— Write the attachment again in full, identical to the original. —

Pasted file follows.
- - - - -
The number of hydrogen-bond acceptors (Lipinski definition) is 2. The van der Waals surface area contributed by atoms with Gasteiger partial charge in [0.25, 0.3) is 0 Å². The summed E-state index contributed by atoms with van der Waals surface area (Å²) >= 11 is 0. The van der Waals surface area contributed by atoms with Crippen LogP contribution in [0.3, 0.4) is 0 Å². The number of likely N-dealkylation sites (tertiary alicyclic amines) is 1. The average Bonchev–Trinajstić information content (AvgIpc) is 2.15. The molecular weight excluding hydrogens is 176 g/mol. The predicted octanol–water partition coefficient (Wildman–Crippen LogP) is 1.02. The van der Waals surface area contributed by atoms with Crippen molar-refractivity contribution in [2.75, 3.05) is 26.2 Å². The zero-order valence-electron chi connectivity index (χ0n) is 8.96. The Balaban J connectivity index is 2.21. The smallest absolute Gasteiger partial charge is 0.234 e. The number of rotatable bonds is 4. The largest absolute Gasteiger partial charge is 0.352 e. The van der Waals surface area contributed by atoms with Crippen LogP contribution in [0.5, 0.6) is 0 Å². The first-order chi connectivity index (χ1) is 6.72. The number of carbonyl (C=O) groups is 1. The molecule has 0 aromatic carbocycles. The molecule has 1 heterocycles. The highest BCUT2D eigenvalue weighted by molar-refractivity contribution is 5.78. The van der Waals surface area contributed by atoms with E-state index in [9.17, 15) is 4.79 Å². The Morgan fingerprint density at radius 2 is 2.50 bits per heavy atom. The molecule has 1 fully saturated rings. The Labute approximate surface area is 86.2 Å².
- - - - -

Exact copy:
The number of hydrogen-bond acceptors (Lipinski definition) is 2. The van der Waals surface area contributed by atoms with Gasteiger partial charge in [0.25, 0.3) is 0 Å². The summed E-state index contributed by atoms with van der Waals surface area (Å²) >= 11 is 0. The van der Waals surface area contributed by atoms with Crippen LogP contribution in [0.3, 0.4) is 0 Å². The number of likely N-dealkylation sites (tertiary alicyclic amines) is 1. The average Bonchev–Trinajstić information content (AvgIpc) is 2.15. The molecular weight excluding hydrogens is 176 g/mol. The predicted octanol–water partition coefficient (Wildman–Crippen LogP) is 1.02. The van der Waals surface area contributed by atoms with Crippen molar-refractivity contribution in [2.75, 3.05) is 26.2 Å². The zero-order valence-electron chi connectivity index (χ0n) is 8.96. The Balaban J connectivity index is 2.21. The smallest absolute Gasteiger partial charge is 0.234 e. The number of rotatable bonds is 4. The largest absolute Gasteiger partial charge is 0.352 e. The van der Waals surface area contributed by atoms with Crippen LogP contribution in [0.5, 0.6) is 0 Å². The first-order chi connectivity index (χ1) is 6.72. The number of carbonyl (C=O) groups is 1. The molecule has 0 aromatic carbocycles. The molecule has 1 heterocycles. The highest BCUT2D eigenvalue weighted by molar-refractivity contribution is 5.78. The van der Waals surface area contributed by atoms with E-state index in [9.17, 15) is 4.79 Å². The Morgan fingerprint density at radius 2 is 2.50 bits per heavy atom. The molecule has 1 fully saturated rings. The Labute approximate surface area is 86.2 Å².